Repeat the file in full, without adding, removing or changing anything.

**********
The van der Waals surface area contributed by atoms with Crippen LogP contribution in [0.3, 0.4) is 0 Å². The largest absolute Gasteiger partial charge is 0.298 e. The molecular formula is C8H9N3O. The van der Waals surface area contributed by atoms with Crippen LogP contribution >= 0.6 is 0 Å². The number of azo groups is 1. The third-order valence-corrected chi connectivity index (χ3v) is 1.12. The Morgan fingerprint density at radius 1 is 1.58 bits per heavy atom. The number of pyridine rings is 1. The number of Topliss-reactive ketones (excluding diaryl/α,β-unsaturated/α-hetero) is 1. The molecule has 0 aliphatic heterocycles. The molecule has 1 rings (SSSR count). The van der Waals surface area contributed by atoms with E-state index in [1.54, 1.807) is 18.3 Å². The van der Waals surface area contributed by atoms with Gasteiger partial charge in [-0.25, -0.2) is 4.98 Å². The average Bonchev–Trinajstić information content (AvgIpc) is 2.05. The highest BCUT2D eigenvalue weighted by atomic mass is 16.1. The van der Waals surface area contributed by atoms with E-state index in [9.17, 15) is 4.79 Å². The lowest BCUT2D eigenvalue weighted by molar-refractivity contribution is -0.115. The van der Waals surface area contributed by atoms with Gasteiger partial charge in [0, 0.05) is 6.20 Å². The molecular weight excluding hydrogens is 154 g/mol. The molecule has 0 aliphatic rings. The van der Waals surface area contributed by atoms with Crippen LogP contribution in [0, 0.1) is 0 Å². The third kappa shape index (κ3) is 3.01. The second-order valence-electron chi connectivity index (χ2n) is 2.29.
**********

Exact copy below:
The van der Waals surface area contributed by atoms with Crippen LogP contribution in [0.3, 0.4) is 0 Å². The largest absolute Gasteiger partial charge is 0.298 e. The molecular formula is C8H9N3O. The van der Waals surface area contributed by atoms with Crippen LogP contribution >= 0.6 is 0 Å². The number of azo groups is 1. The third-order valence-corrected chi connectivity index (χ3v) is 1.12. The Morgan fingerprint density at radius 1 is 1.58 bits per heavy atom. The number of pyridine rings is 1. The number of Topliss-reactive ketones (excluding diaryl/α,β-unsaturated/α-hetero) is 1. The molecule has 0 aliphatic heterocycles. The molecule has 1 rings (SSSR count). The van der Waals surface area contributed by atoms with E-state index in [1.54, 1.807) is 18.3 Å². The van der Waals surface area contributed by atoms with Gasteiger partial charge in [-0.25, -0.2) is 4.98 Å². The average Bonchev–Trinajstić information content (AvgIpc) is 2.05. The highest BCUT2D eigenvalue weighted by atomic mass is 16.1. The van der Waals surface area contributed by atoms with E-state index in [9.17, 15) is 4.79 Å². The lowest BCUT2D eigenvalue weighted by molar-refractivity contribution is -0.115. The van der Waals surface area contributed by atoms with Gasteiger partial charge in [0, 0.05) is 6.20 Å². The molecular weight excluding hydrogens is 154 g/mol. The molecule has 0 aliphatic rings. The van der Waals surface area contributed by atoms with Crippen LogP contribution in [0, 0.1) is 0 Å². The third kappa shape index (κ3) is 3.01. The second-order valence-electron chi connectivity index (χ2n) is 2.29.